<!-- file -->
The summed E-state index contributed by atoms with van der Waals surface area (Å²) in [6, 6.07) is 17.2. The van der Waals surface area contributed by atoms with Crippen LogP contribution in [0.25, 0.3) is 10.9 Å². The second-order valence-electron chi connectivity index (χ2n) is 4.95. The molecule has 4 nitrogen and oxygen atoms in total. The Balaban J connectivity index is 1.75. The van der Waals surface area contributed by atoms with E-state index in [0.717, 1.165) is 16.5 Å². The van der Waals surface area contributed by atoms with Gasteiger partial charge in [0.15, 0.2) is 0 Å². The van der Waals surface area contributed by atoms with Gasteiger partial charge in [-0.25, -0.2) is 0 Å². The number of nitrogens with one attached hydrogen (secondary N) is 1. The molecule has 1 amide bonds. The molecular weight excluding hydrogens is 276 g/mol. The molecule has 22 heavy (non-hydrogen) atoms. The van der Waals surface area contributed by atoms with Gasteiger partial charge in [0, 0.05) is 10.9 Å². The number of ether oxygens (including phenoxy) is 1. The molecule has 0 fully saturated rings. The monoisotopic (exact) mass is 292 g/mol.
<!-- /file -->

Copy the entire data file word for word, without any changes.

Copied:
The summed E-state index contributed by atoms with van der Waals surface area (Å²) in [6, 6.07) is 17.2. The van der Waals surface area contributed by atoms with Crippen LogP contribution in [0.25, 0.3) is 10.9 Å². The second-order valence-electron chi connectivity index (χ2n) is 4.95. The molecule has 4 nitrogen and oxygen atoms in total. The Balaban J connectivity index is 1.75. The van der Waals surface area contributed by atoms with E-state index in [0.717, 1.165) is 16.5 Å². The van der Waals surface area contributed by atoms with Gasteiger partial charge in [0.15, 0.2) is 0 Å². The van der Waals surface area contributed by atoms with Gasteiger partial charge in [-0.25, -0.2) is 0 Å². The number of nitrogens with one attached hydrogen (secondary N) is 1. The molecule has 1 amide bonds. The molecular weight excluding hydrogens is 276 g/mol. The molecule has 22 heavy (non-hydrogen) atoms. The van der Waals surface area contributed by atoms with Gasteiger partial charge in [0, 0.05) is 10.9 Å². The number of ether oxygens (including phenoxy) is 1. The molecule has 0 fully saturated rings. The monoisotopic (exact) mass is 292 g/mol.